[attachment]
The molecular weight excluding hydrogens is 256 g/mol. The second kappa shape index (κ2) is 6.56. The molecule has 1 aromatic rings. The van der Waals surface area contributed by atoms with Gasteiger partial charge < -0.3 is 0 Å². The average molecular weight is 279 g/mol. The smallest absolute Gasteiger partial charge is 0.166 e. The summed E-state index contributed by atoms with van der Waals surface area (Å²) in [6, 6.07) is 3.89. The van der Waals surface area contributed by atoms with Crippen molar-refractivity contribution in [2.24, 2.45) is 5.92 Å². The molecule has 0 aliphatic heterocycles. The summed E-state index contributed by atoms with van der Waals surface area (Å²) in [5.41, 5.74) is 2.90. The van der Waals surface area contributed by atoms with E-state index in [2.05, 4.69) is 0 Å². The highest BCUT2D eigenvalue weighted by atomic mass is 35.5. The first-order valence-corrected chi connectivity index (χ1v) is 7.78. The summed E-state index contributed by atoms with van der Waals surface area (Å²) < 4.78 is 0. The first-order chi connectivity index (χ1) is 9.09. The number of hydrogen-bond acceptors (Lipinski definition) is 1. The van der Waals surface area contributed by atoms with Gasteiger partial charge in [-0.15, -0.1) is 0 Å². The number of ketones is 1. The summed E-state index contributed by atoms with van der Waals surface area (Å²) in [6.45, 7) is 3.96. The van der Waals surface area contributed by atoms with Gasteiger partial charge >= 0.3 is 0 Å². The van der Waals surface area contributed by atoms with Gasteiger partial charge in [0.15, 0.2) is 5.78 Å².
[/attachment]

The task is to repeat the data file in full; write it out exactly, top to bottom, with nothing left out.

The molecular weight excluding hydrogens is 256 g/mol. The second kappa shape index (κ2) is 6.56. The molecule has 1 aromatic rings. The van der Waals surface area contributed by atoms with Gasteiger partial charge < -0.3 is 0 Å². The average molecular weight is 279 g/mol. The smallest absolute Gasteiger partial charge is 0.166 e. The summed E-state index contributed by atoms with van der Waals surface area (Å²) in [6, 6.07) is 3.89. The van der Waals surface area contributed by atoms with Crippen molar-refractivity contribution in [2.24, 2.45) is 5.92 Å². The molecule has 0 aliphatic heterocycles. The summed E-state index contributed by atoms with van der Waals surface area (Å²) in [5.41, 5.74) is 2.90. The van der Waals surface area contributed by atoms with E-state index in [2.05, 4.69) is 0 Å². The highest BCUT2D eigenvalue weighted by atomic mass is 35.5. The first-order valence-corrected chi connectivity index (χ1v) is 7.78. The summed E-state index contributed by atoms with van der Waals surface area (Å²) < 4.78 is 0. The first-order chi connectivity index (χ1) is 9.09. The number of hydrogen-bond acceptors (Lipinski definition) is 1. The van der Waals surface area contributed by atoms with Gasteiger partial charge in [-0.15, -0.1) is 0 Å². The number of ketones is 1. The summed E-state index contributed by atoms with van der Waals surface area (Å²) in [6.45, 7) is 3.96. The van der Waals surface area contributed by atoms with Gasteiger partial charge >= 0.3 is 0 Å². The van der Waals surface area contributed by atoms with Gasteiger partial charge in [0.15, 0.2) is 5.78 Å².